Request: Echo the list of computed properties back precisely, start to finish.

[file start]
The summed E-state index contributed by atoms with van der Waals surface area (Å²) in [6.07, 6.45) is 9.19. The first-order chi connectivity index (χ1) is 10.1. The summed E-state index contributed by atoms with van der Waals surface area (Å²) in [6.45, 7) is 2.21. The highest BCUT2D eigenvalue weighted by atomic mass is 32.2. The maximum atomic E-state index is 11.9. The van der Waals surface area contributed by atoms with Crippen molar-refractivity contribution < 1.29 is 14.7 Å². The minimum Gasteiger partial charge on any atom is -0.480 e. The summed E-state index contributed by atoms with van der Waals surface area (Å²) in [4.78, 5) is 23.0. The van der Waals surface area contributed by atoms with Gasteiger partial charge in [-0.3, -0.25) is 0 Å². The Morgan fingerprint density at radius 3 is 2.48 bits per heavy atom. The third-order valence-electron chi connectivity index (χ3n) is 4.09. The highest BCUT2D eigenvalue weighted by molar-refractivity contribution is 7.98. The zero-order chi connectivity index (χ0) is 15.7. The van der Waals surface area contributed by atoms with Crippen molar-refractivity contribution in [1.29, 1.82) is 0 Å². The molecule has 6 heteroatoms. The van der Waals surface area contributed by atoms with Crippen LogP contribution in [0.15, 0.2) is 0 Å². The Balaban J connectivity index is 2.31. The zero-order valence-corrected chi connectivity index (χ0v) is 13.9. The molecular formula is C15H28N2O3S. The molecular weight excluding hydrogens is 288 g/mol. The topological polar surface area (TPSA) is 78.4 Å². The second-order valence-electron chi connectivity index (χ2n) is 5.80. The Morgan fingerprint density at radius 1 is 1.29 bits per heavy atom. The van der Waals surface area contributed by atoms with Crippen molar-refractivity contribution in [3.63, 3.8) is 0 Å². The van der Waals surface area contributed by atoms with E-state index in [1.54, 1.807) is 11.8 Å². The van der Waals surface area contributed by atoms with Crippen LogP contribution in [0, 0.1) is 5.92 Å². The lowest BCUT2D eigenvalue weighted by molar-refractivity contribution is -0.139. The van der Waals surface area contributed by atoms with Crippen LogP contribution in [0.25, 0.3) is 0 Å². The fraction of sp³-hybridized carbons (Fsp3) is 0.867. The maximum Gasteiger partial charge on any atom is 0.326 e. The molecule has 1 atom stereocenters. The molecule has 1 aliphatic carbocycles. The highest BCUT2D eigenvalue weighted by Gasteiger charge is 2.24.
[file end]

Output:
The summed E-state index contributed by atoms with van der Waals surface area (Å²) in [6.07, 6.45) is 9.19. The first-order chi connectivity index (χ1) is 10.1. The summed E-state index contributed by atoms with van der Waals surface area (Å²) in [6.45, 7) is 2.21. The highest BCUT2D eigenvalue weighted by atomic mass is 32.2. The maximum atomic E-state index is 11.9. The van der Waals surface area contributed by atoms with Crippen molar-refractivity contribution < 1.29 is 14.7 Å². The minimum Gasteiger partial charge on any atom is -0.480 e. The summed E-state index contributed by atoms with van der Waals surface area (Å²) in [4.78, 5) is 23.0. The van der Waals surface area contributed by atoms with Gasteiger partial charge in [-0.3, -0.25) is 0 Å². The Morgan fingerprint density at radius 3 is 2.48 bits per heavy atom. The third-order valence-electron chi connectivity index (χ3n) is 4.09. The highest BCUT2D eigenvalue weighted by molar-refractivity contribution is 7.98. The zero-order chi connectivity index (χ0) is 15.7. The van der Waals surface area contributed by atoms with Crippen molar-refractivity contribution in [1.29, 1.82) is 0 Å². The molecule has 6 heteroatoms. The van der Waals surface area contributed by atoms with Crippen LogP contribution in [0.15, 0.2) is 0 Å². The Balaban J connectivity index is 2.31. The zero-order valence-corrected chi connectivity index (χ0v) is 13.9. The molecular formula is C15H28N2O3S. The molecular weight excluding hydrogens is 288 g/mol. The topological polar surface area (TPSA) is 78.4 Å². The second-order valence-electron chi connectivity index (χ2n) is 5.80. The Morgan fingerprint density at radius 1 is 1.29 bits per heavy atom. The van der Waals surface area contributed by atoms with Crippen molar-refractivity contribution in [3.63, 3.8) is 0 Å². The van der Waals surface area contributed by atoms with E-state index in [1.54, 1.807) is 11.8 Å². The van der Waals surface area contributed by atoms with Crippen LogP contribution in [0, 0.1) is 5.92 Å². The lowest BCUT2D eigenvalue weighted by molar-refractivity contribution is -0.139. The van der Waals surface area contributed by atoms with Crippen LogP contribution in [0.25, 0.3) is 0 Å². The fraction of sp³-hybridized carbons (Fsp3) is 0.867. The maximum Gasteiger partial charge on any atom is 0.326 e. The molecule has 1 atom stereocenters. The molecule has 1 aliphatic carbocycles. The highest BCUT2D eigenvalue weighted by Gasteiger charge is 2.24.